With nine Oscars among them, the trio of outstanding central figures are trailing The Tragedy of Macbeth—Actors Denzel Washington and Francis McDormand and director Joel Cohen — may dominate speeches about the new Shakespeare adaptation on Apple TV +, but a fourth person also contributed artfully to the film. If not strongly.
French cinematographer Bruno Delbonnel He began working on the project months before filming a single frame, working with the director to create a visual aesthetic rooted in tradition and history.
His Sixth Approval for The Tragedy of Macbeth, a five-time Oscar nominee, is likely to continue to be a series of unsuccessful nominations, slowly resembling the greatest. Roger Dickens Relaunched in 1994. Bard led the satire to make himself proud, a regular cinematographer of Dickinson’s before Delbonnell. Dickins won his first Oscar for his 14th nomination, and then another victory at his 15th. Delbonnel is the best in the business, and it is not surprising that he ended his career as Dickinson.
This is the fourth time he has worked on the Coen Brothers project — he also filmed the duo’s Paris, je t’aime segment, earned an Oscar nomination for Inside Levin Davis, and went on to play a dramatically different role in The Ballad of Buster. Scruggs, an album, each containing six short films with a unique visual palette. However, Macbeth was the first to direct Joel Cohen himself. And as a result, Delbonnell does not have two sounding boards on the coin set. Although he had previously described them as ‘one man, divided’.
That’s what the man who started television commercials has to say — he told Deadline in a recent interview that he helped beat everything from cat food to washing detergent and is now one of the most in-demand cinematographers around. He said in the same interview that he had rejected the proposal to film Wes Anderson’s The French Dispatch, which was significant because Anderson had worked almost exclusively with DP Robert Yeoman; His unparalleled craft visual style is as long as Yemen does it on its own. However, Del Bonnell filmed Anderson’s excellent H&M commercial a few years ago.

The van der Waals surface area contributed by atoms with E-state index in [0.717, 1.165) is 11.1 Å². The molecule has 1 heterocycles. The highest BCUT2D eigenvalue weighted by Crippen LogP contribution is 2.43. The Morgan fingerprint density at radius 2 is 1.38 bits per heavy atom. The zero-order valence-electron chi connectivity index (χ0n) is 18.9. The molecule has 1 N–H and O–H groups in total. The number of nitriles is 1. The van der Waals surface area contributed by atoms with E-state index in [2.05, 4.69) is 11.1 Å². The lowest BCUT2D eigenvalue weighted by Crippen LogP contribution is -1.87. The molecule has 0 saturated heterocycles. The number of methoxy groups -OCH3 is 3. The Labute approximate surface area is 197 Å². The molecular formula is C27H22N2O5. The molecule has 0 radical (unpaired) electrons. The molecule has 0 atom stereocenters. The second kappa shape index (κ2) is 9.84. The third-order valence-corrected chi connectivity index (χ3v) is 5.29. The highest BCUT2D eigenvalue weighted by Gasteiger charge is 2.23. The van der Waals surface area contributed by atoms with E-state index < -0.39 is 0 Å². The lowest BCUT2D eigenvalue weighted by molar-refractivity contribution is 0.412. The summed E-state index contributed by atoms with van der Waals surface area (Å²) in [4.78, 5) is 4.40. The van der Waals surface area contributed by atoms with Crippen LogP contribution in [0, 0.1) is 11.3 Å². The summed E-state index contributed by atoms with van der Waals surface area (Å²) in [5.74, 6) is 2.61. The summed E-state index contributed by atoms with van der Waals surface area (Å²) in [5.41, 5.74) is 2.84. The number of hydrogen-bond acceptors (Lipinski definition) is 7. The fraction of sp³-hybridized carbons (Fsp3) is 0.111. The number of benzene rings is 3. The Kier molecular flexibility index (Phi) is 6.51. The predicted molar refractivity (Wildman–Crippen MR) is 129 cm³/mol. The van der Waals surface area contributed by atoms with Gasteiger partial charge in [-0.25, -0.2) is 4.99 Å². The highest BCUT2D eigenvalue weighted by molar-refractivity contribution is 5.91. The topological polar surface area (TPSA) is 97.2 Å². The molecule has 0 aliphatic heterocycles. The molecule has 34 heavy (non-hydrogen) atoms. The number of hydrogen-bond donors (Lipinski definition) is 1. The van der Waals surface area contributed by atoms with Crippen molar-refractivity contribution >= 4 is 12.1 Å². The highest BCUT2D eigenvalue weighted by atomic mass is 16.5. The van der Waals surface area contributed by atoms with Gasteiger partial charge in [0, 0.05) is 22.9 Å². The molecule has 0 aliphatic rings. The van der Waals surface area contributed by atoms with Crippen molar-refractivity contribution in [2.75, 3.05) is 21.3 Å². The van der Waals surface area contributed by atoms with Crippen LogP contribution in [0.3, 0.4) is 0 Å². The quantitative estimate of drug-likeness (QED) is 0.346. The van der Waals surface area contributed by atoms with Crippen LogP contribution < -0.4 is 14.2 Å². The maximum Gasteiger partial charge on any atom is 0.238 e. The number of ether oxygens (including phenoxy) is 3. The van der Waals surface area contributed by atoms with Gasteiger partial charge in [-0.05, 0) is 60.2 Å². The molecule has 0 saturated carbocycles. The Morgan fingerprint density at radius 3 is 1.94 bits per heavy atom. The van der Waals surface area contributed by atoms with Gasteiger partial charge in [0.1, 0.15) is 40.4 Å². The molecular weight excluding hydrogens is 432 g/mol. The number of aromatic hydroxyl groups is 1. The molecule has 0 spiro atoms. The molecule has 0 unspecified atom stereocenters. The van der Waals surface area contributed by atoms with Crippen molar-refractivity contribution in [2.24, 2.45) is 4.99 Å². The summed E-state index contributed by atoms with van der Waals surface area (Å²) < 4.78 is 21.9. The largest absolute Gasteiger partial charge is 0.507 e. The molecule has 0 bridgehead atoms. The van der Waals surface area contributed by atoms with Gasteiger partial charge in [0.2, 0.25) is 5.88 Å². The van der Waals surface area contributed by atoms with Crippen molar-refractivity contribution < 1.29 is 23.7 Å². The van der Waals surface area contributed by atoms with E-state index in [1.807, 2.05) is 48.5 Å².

This is not the first time a renowned filmmaker has agreed to part ways with their regular cinematographer to work with him. Along with Cohen, who has worked with Dickinson since 1991, Del Bonnell started three films with Tim Burton in 2012 and shot two films for Joe Wright shortly after the filmmaker split from Seamus McGarvey after the devastating pan. Next, Delbonel will work with Alfonso Curron on his next film, for which he will work with the director’s partner-in-crime, three-time Oscar-winner Emmanuel Lubezki.
However each of those DPs can take pride in adapting themselves to the director’s needs and changing things — for example, Lubezky portrayed both Gravity and Children of Men — Del Bonnell’s style is more recognizable than most filmmakers’. For example, Darkest Hour and Harry Potter And the Half-Blood Prince looked more like Bruno Del Bonnell movies than Wright or David Yates had done before.
The Tragedy of Macbeth, filmed entirely on Los Angeles soundtracks in black and white academy proportions, is different from what Coen or Del Bonnell have tried. It is a film defined by its emptiness; The empty space of its rugged halls and its deliberately artificial landscapes became desolate. Like Lars von Trier’s Dogville and Manderley, it’s a movie that appears in No Man’s Land between theater and cinema.
And like those films, The Tragedy of Macbeth is almost barbaric — not in a metaphorical sense, but very literally. Macbeth had no windows on the castle walls; There was no furniture in his rooms; There were no carpets on his floors. In stark contrast to the raging confusion in his (scorpion-infected) mind, you will agree.
In addition to Shakespeare’s very direct use of words, the film also offers a unique visual language. Together, this creates a sort of contradiction in the viewer’s mind — an immediate sign that they are experiencing something abstract. In addition to the compelling concept of communicating a 4: 3 aspect ratio, German expressionism and the film provoke the hat-tip mood of the film. You see an article about a man gradually losing his mind, so it makes sense to pay tribute to protagonists who are often torn by moral dilemmas.
Delbonel captures Macbeth’s unfolding with high-contrast images with rhythmic editing by Coen – the jaggery shadows on the courtyard can almost turn into painter portraits that fill the entire frame. And primarily after Gray Actings, Delbonnell separates the film into more distinct black and white, perhaps reflecting Macbeth’s insane decline. In the film’s morally dirty final act he once again fills the narrow frame with gray, and Washington arrives at one of his last close-ups, muttering one of the most important monologues ever written.
It was definitely an amazing show. But Delbonnell kept it together behind the camera. It would be a shame if he was not recognized.
The post credits scene is where we focus on the column, context, craft and characters that separate the new releases each week. Because once the dust settles there is always something to stabilize.